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10 Facts About U.S. Sports Bettors

It is now more than one year since the Federal ban on sports betting was repealed and the new U.S. sports betting market started to take shape. With 9 states already on-board, and another 8 in the processing of operationalizing both in-person and online sports betting, bettors all over the country are waiting to see what’s next and which new states are going to introduce regulated sports betting over the coming months and years.

As investors and operators speculate as to how big the sports betting market will be, what can we learn from the sports bettors that have already enjoyed legalized sports wagering since May last year?

Leading sports betting technology and service provider Kambi asked the same question. To answer it, they analyzed their available customer data collected between August 2018 and April this year and shared their results in a webinar entitled “10 things you need to know about the US sports bettor” – we’ve emended the video at the end of this article.

In this short but highly informative webinar, Max Bichsel takes us through their findings.

NOTE: We’ve added our own comments and thoughts below but the key insights are provided by Kambi.

#1: Basketball is the most popular sports among first-time bettors

Basketball is popular

This may be because there are more basketball games than in any other American sport, but professional and college basketball are – perhaps not so surprising – incredibly popular among those interested in sports betting. Operators entering the sports betting space need to have a plan as to how attract these basketball fans and provide a product that inspires but also retains bettors in this space.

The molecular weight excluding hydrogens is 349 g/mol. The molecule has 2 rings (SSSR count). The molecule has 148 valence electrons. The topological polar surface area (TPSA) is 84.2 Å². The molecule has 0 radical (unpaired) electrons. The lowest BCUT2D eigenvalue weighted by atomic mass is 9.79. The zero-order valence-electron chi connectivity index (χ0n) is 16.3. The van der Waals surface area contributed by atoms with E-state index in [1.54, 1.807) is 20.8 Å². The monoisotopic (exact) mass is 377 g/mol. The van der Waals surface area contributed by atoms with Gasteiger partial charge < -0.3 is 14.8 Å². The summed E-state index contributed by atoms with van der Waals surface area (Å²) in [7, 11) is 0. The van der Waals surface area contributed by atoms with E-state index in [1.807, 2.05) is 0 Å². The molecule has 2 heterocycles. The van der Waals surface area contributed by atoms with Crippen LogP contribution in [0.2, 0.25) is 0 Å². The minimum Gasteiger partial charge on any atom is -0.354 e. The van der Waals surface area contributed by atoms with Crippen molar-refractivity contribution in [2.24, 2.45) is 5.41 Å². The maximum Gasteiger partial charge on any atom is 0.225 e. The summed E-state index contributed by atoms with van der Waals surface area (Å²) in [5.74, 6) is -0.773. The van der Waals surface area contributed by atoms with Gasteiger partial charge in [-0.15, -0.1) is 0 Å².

#2: 25% of new bets are placed in-game

There is clearly a need for sportsbooks to provide in-game betting as one quarter of novice bettors are interested in-play events such as the next field goal in basketball or shot-by-shot in golf.

Since the sunsetting of PASPA, sports betting in the U.S. is changing and with a new approach to betting with a focus on mobile, offering an exciting in-game playing functionality will be critical for operators who aim to attract a new generation of sports bettors in the coming years.

What makes in-game betting unique is it’s ability to unlock continuous betting and build on the live experience. Bettors can come back after the break and continue to interact with the game until the last bet is called.

#3: U.S. bettors spread their cash on futures markets

When betting in the futures markets, bettors tend to spread their money across multiple teams. In fact, Kambi reports that one in four bettors supported more than one team, and one individual had backed as many as 23 different teams to win the NBA finals!

The key here is continuously offering the right prices and odds and provide a dynamic futures offering with event information updated regularly.

#4 U.S. bettors stake more than 40% compared to U.K punters

Overall, Kambi has seen a significantly higher bet size in the U.S. compared to the U.K. There may be several reasons why bets are higher on this side of the pond:

  1. while in-game is becoming more popular here in the U.S., as mentioned, it is even more common in the U.K
  2. the bonus functions that operators use to acquire players may inflate this number
  3. effective exchange rates

Regardless, the bet size is 41% higher – which is another indication the U.S. market is ready to embrace this new and exciting sports betting landscape.

#5 Most bettors play on more than just the NFL or NBA